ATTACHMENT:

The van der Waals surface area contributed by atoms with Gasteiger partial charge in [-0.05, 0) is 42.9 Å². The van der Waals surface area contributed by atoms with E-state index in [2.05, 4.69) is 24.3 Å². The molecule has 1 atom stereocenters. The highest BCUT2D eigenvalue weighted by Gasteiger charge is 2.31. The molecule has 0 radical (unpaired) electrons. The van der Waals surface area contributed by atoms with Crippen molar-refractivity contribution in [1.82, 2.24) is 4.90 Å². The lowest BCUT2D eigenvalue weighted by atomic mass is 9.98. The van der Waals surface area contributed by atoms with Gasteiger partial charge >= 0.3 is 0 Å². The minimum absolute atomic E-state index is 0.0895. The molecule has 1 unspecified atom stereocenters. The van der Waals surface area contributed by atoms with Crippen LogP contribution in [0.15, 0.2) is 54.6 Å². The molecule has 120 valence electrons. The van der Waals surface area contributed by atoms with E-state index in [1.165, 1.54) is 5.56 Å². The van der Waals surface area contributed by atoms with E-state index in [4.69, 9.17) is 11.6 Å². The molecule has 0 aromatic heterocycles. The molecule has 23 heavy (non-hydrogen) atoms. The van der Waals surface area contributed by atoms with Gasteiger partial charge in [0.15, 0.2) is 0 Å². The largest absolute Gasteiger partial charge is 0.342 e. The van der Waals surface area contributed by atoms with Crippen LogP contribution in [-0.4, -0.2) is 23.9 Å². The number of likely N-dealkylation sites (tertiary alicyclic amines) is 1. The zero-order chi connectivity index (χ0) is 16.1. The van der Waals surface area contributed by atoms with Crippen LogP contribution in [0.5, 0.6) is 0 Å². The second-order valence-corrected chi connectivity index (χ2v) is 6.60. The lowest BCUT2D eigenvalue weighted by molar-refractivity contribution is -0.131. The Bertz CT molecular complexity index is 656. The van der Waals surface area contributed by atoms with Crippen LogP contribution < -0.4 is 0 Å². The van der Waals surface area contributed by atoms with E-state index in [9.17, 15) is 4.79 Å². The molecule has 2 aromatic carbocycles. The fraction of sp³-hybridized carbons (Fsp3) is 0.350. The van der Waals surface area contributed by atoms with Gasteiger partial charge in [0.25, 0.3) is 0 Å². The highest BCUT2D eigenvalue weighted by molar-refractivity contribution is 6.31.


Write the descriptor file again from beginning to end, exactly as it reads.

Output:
The van der Waals surface area contributed by atoms with Gasteiger partial charge in [-0.05, 0) is 42.9 Å². The van der Waals surface area contributed by atoms with E-state index in [2.05, 4.69) is 24.3 Å². The molecule has 1 atom stereocenters. The highest BCUT2D eigenvalue weighted by Gasteiger charge is 2.31. The molecule has 0 radical (unpaired) electrons. The van der Waals surface area contributed by atoms with Crippen molar-refractivity contribution in [1.82, 2.24) is 4.90 Å². The lowest BCUT2D eigenvalue weighted by atomic mass is 9.98. The van der Waals surface area contributed by atoms with Gasteiger partial charge >= 0.3 is 0 Å². The minimum absolute atomic E-state index is 0.0895. The molecule has 1 unspecified atom stereocenters. The van der Waals surface area contributed by atoms with Crippen LogP contribution in [0.15, 0.2) is 54.6 Å². The molecule has 120 valence electrons. The van der Waals surface area contributed by atoms with E-state index in [1.165, 1.54) is 5.56 Å². The van der Waals surface area contributed by atoms with E-state index in [4.69, 9.17) is 11.6 Å². The molecule has 0 aromatic heterocycles. The molecule has 23 heavy (non-hydrogen) atoms. The van der Waals surface area contributed by atoms with Gasteiger partial charge in [0.15, 0.2) is 0 Å². The largest absolute Gasteiger partial charge is 0.342 e. The van der Waals surface area contributed by atoms with Crippen LogP contribution in [-0.4, -0.2) is 23.9 Å². The number of likely N-dealkylation sites (tertiary alicyclic amines) is 1. The zero-order chi connectivity index (χ0) is 16.1. The van der Waals surface area contributed by atoms with Crippen LogP contribution in [0.5, 0.6) is 0 Å². The second-order valence-corrected chi connectivity index (χ2v) is 6.60. The lowest BCUT2D eigenvalue weighted by molar-refractivity contribution is -0.131. The Bertz CT molecular complexity index is 656. The van der Waals surface area contributed by atoms with Crippen LogP contribution < -0.4 is 0 Å². The van der Waals surface area contributed by atoms with E-state index in [9.17, 15) is 4.79 Å². The molecule has 2 aromatic carbocycles. The fraction of sp³-hybridized carbons (Fsp3) is 0.350. The van der Waals surface area contributed by atoms with Gasteiger partial charge in [0.25, 0.3) is 0 Å². The highest BCUT2D eigenvalue weighted by molar-refractivity contribution is 6.31.